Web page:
FIX EMEA 2023: EMS still at risk of venue classification

Despite ESMA’s recent decision that an EMS is not a trading venue, audience members at the FIX EMEA conference were divided when asked if the debate could now be put to bed.

Execution management systems (EMS) are not yet in the clear when it comes to being classed as a multilateral trading facility, an audience at FIX EMEA 2023 Suggested last week.

A poll taken during a “devil is in the detail” fixed income panel found that half of the audience did not think ESMA’s recent decision to leave EMS out of the scope of its definition of an MTF had not put the debate to bed.

Following a year-long consultation kicking off at the start of 2022, the regulator concluded that so long as EMS were not bringing together third-party interests that could interact with one another, they should not be considered multilateral or be charged the same as a venue.

The decision was met with relief from many and is potentially expected to open the door for more direct connectivity between the buy and sell-side.

“Participants can trade on voice directly with clients so they should be able to do that electronically,” said one panellist. “There is software to connect to market and there is software you can use to trade as a venue. It needs to be clarified. There are still some grey areas.”

The market is now waiting on the UK Financial Conduct Authority’s (FCA) decision on a similar consultation. But not everyone agrees.

“This will never be put to bed, that’s not the purpose of guidance,” warned one panellist. “The main difficulty is that the perimeter was created 60 years ago before the technology of today. Technology evolves over time and we need a tool which is more flexible.”

Data and transparency

A key regulatory area of focus in the fixed income markets is data and transparency, in particular developments around the implementation of a consolidated tape in a post-Brexit landscape. Several consultation papers on transparency in bonds remain open also on either side of the channel.

“A global asset manager needs to be able to access data in Europe and the UK,” said one panellist. “They’ll likely be trading a 50/50 split of bonds in both regions. You can’t ignore one side of the channel. This will likely make the T+1 debate more relevant.”

Panellists were divided in terms of how useful the recent moves by regulators to implement T+1 would actually be – in particular due to the knock-on effects the move would have on other aspects of the market.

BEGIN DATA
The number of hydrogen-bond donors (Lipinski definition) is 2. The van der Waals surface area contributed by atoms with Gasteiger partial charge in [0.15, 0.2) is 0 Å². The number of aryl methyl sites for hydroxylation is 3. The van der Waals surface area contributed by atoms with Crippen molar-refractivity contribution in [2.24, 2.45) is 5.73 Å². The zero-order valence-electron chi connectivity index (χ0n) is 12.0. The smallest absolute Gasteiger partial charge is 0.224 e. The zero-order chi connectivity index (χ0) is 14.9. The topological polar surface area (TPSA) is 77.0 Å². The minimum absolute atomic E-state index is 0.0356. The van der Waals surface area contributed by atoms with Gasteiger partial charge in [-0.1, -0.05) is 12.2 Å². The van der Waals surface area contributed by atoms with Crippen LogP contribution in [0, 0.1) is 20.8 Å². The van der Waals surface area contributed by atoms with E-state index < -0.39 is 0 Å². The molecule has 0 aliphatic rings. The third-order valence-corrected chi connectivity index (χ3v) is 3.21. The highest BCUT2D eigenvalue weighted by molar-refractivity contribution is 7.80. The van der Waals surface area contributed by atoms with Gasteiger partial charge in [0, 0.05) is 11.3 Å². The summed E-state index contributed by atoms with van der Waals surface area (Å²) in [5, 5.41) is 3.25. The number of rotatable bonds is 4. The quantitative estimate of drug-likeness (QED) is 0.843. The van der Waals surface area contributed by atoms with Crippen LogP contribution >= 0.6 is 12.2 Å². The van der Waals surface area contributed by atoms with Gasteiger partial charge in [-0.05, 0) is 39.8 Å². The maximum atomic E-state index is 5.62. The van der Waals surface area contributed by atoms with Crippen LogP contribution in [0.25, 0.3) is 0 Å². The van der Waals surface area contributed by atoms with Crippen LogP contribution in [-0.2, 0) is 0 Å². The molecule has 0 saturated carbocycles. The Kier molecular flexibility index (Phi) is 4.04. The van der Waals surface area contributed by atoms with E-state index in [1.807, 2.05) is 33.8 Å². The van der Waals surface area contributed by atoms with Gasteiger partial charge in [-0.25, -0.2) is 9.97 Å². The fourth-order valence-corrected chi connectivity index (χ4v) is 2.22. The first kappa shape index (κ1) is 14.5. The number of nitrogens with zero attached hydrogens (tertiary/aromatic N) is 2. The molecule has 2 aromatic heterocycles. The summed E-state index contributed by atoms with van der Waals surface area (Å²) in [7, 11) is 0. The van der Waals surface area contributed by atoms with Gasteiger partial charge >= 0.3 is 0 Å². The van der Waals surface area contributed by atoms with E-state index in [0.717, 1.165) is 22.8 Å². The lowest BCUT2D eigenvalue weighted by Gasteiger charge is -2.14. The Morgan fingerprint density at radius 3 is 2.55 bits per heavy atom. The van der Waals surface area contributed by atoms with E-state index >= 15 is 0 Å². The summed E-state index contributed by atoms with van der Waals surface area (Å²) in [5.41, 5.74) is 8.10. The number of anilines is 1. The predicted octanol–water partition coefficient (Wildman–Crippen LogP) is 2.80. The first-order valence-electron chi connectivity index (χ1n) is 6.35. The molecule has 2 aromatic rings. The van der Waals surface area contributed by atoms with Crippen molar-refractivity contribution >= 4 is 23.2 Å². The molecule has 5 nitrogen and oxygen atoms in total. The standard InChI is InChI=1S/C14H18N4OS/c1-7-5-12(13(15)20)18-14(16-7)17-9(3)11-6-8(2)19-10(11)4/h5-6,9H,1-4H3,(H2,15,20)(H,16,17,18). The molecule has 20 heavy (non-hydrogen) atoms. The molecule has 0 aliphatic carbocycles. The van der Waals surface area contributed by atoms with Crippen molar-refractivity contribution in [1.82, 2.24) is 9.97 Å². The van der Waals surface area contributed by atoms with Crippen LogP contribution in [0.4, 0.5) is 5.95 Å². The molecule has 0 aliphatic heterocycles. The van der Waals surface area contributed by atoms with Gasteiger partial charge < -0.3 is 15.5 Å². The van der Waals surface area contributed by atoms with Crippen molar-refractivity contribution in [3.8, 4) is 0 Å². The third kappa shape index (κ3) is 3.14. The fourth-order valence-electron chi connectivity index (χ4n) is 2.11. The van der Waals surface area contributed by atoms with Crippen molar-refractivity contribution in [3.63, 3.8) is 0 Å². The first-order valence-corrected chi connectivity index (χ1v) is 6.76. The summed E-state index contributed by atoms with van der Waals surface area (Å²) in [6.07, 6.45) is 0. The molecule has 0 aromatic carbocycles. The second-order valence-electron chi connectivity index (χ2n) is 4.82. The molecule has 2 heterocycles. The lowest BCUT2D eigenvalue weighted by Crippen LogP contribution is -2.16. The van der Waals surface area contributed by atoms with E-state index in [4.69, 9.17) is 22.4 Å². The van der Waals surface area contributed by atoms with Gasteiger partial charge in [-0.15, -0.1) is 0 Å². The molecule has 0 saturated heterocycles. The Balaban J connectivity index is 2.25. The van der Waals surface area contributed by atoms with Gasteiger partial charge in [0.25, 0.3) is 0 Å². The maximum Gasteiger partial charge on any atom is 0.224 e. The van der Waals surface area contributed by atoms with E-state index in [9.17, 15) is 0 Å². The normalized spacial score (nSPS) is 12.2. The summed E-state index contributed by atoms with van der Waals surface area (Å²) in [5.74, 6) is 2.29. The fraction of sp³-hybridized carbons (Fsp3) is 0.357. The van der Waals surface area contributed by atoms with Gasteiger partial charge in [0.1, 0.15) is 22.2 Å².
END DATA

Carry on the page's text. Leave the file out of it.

“The beauty of trading in Europe of the UK is you can catch the beginning and end of the Asia and US time zones. Moving to T+1 might see the market switch to having a US dedicated desk. We might move away from the European time zone,” said one panellist.

Others noted it was dangerous to make drastic moves in the settlement space before first addressing the repo market.

“It doesn’t feel like an enormous problem we should be restructuring the market for,” said another panellist. “T+1 is about reducing counterparty risk. You halve the number of open trades. In the repo market, the trader tries to cover the day before settlement or they’ll end up short. T+1 means they’ll have to cover that in real time. You need the supply of lending of instruments to be more liquid.”

Liquidity and trading tinder

While transparency is a key regulatory focus for fixed income in the coming months, panellists warned that unlike in other asset classes, this needs to be a nuanced process – and that there were some areas of the market where liquidity might suffer at the hands of too much transparency.

“There are some types of trading that are enhanced by more data through informational intermediation. The trick is finding them. If only there was a trading tinder,” said one panellist.  “If there isn’t someone else on the other side then you need a risk-taking intermediary/liquidity provider. That can be worsened by the increase in transparency.”

One aspect of fixed income transparency discussed by participants was the sharing of axes, where again panellists agreed a cautious approach should be taken to shining too much light on them.

“When we think about transparency, most people will agree the ideal version is no one gets to see your axes and you get to see everyone else’s,” said a panellist.

“Traders want to see market maker axes but these are current or previous client axes – in the middle of a big trade do you want the market seeing that?”